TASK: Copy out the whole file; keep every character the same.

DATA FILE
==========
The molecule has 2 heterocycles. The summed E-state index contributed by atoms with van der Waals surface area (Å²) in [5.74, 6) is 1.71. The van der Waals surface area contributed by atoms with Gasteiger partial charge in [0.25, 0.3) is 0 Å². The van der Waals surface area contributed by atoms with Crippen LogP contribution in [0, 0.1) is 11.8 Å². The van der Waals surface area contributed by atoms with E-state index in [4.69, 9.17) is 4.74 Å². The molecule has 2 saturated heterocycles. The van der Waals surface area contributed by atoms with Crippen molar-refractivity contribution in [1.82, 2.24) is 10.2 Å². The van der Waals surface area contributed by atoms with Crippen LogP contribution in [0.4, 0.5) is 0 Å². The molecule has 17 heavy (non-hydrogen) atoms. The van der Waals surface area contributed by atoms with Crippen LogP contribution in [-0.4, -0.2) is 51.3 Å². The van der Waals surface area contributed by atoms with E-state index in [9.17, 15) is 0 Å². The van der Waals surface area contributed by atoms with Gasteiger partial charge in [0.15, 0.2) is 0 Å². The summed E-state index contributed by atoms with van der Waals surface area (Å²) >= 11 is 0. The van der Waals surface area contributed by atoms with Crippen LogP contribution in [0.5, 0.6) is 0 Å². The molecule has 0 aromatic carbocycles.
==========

The molecule has 2 heterocycles. The summed E-state index contributed by atoms with van der Waals surface area (Å²) in [5.74, 6) is 1.71. The van der Waals surface area contributed by atoms with Gasteiger partial charge in [0.25, 0.3) is 0 Å². The van der Waals surface area contributed by atoms with Crippen LogP contribution in [0, 0.1) is 11.8 Å². The van der Waals surface area contributed by atoms with E-state index in [4.69, 9.17) is 4.74 Å². The molecule has 2 saturated heterocycles. The van der Waals surface area contributed by atoms with Crippen molar-refractivity contribution in [1.82, 2.24) is 10.2 Å². The van der Waals surface area contributed by atoms with Crippen LogP contribution in [0.4, 0.5) is 0 Å². The molecule has 17 heavy (non-hydrogen) atoms. The van der Waals surface area contributed by atoms with Crippen LogP contribution in [-0.4, -0.2) is 51.3 Å². The van der Waals surface area contributed by atoms with E-state index in [9.17, 15) is 0 Å². The van der Waals surface area contributed by atoms with Gasteiger partial charge in [0.15, 0.2) is 0 Å². The summed E-state index contributed by atoms with van der Waals surface area (Å²) >= 11 is 0. The van der Waals surface area contributed by atoms with Crippen LogP contribution in [0.5, 0.6) is 0 Å². The molecule has 0 aromatic carbocycles.